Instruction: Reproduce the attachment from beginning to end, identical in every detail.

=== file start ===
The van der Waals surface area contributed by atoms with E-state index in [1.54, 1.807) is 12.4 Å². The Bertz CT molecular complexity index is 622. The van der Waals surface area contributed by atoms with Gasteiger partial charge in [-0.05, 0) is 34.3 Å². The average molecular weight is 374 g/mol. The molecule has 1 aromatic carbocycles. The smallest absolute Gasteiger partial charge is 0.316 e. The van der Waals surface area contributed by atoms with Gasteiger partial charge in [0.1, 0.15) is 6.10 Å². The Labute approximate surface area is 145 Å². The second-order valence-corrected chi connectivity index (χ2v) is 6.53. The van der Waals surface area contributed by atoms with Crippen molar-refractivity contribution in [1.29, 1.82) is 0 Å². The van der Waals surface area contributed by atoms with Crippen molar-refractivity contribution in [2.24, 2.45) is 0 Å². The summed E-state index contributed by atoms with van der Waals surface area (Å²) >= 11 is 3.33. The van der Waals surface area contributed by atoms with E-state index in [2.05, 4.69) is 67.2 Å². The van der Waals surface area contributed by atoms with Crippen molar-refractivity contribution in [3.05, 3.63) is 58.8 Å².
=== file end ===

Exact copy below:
The van der Waals surface area contributed by atoms with E-state index in [1.54, 1.807) is 12.4 Å². The Bertz CT molecular complexity index is 622. The van der Waals surface area contributed by atoms with Gasteiger partial charge in [-0.05, 0) is 34.3 Å². The average molecular weight is 374 g/mol. The molecule has 1 aromatic carbocycles. The smallest absolute Gasteiger partial charge is 0.316 e. The van der Waals surface area contributed by atoms with Gasteiger partial charge in [0.1, 0.15) is 6.10 Å². The Labute approximate surface area is 145 Å². The second-order valence-corrected chi connectivity index (χ2v) is 6.53. The van der Waals surface area contributed by atoms with Crippen molar-refractivity contribution in [1.29, 1.82) is 0 Å². The van der Waals surface area contributed by atoms with Crippen molar-refractivity contribution in [2.24, 2.45) is 0 Å². The summed E-state index contributed by atoms with van der Waals surface area (Å²) >= 11 is 3.33. The van der Waals surface area contributed by atoms with E-state index in [2.05, 4.69) is 67.2 Å². The van der Waals surface area contributed by atoms with Crippen molar-refractivity contribution in [3.05, 3.63) is 58.8 Å².